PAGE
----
Olie Baumann, senior technical specialist, video processing, Ericsson Media Solutions, looks at the importance of social media to VR.
From live global events such as the first man on the moon or the fall of the Berlin Wall to sports events like the Olympics or local football matches, we often watch together. Anytime, anywhere, on-demand viewing now increasingly takes place on personal mobile devices making watching TV a more individual, fundamentally less sociable activity. At first glance, the head mounted devices used for virtual reality (VR) take this personal isolation a step further. I would argue, however, that this emerging way of consuming media may, in fact, offer TV providers a way of creating new social TV experiences in the future.
VR is gaining ground
Although it’s still early days, VR is starting to gain consumer acceptance. What started as the reserve of the dedicated computer gamer is now spreading to other forms of entertainment. Driven in part by the ubiquity of tablet and mobile phone devices with integrated sensors and sufficient processing power to deliver a high quality immersive experience, VR is starting to reach the mass market. The latest Ericsson ConsumerLab TV and Media report, which gathered quantitative data from 20,000 online interviews from people in 13 markets, found that around 10 percent of consumers are already using a VR device, and over 25 percent are planning to get one. Furthermore, 30 percent of consumers are intending to use VR for video content within the next five years.
Overcoming the reality of technological barriers
Although we often associate VR with strange looking goggles, the use cases are in fact much more varied. For example, 360º video that allows the user to orientate their view within the scene could be displayed on a large living room TV or tablet. Furthermore, a tablet or mobile phone could be used as a second screen showing 360º content in synchronization with the TV broadcast. Imagine sitting with friends watching sports with the live broadcast on the TV as it is today but with additional, synchronised 360º content on phones and tablets. Discussions around the best angle to view a goal or the best driver to ride along with can only add to the sociability of the experience.
At IBC 2017, Ericsson worked with Sky and 360º video specialist Tiledmedia to create demonstrations showing how VR and 360 videos can be synchronized with Premier League soccer and Formula 3 motor racing content using VR headsets, tablets and traditional TV screens. The demo uses Viewport-Adaptive streaming technology along with Ericsson’s HEVC software encoding technology to dramatically reduce bandwidth consumption and optimize the video quality for each device.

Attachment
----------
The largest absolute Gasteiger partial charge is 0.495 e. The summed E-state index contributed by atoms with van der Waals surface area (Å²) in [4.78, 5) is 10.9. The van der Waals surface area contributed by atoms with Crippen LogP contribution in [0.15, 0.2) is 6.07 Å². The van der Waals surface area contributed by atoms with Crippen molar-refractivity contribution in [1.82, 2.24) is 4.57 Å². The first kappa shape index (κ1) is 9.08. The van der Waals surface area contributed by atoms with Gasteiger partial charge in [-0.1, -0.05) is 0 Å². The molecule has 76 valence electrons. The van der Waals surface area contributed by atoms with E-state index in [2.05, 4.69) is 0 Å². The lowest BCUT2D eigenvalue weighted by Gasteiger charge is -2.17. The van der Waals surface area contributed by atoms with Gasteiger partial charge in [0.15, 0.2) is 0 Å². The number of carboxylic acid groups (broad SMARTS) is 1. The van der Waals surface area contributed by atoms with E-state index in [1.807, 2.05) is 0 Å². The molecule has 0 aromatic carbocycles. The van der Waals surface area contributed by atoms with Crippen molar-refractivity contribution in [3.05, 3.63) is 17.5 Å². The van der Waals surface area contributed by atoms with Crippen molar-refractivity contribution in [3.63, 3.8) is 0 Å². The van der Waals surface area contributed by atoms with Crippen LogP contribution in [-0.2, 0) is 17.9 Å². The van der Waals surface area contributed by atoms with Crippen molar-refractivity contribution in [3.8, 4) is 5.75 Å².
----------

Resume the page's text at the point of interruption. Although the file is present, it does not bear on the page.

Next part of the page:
The demonstration highlighted the work taking place to overcome one of the biggest challenges of 360º video; creating platforms that allow content producers to capitalize on the untapped potential without having to dramatically increase production complexity and costs.
A unified approach to making VR a reality
The production of 360º content is still at an early stage but already seems to have captured the minds of creative storytellers. The format poses production challenges, but overcoming these give an opportunity for innovation. Placing the 360º camera on top of the broadcast camera for a live sports even, for example, gives the consumer the opportunity to see not only the view captured for broadcast, but also, how it was captured, complete with crew and microphone boom! The heightened impact an immersive 360º experience has on the consumer will, no doubt, be of great interest to advertisers. This in turn will feed into the monetization models which will be necessary for the success of the format.
The technology for the capture, storage and delivery of 360º video has made a great deal of progress in recent months. Ericsson has become part of the recently formed Virtual Reality Industry Forum (VRIF) advocating for consensus around industry standards for the creation of an interoperable, end-to-end ecosystem for high-quality audio-visual VR services. As an ongoing process, the industry is progressing Omnidirectional Media Application Format (OMAF), as part of an end-to-end ecosystem for managing the creation, integration and distribution of VR and 360 content.
Where next for VR?
The Ericsson ConsumerLab report shows us there is an appetite for more immersive experiences through VR in the future. To meet consumer demand for this and monetize the offering effectively, technology players need to find common standards and scalable solutions that address some of the challenges around delivering a high-quality VR experience. In solving these, it’s possible for VR to become a format that is able to bring a new social viewing experience.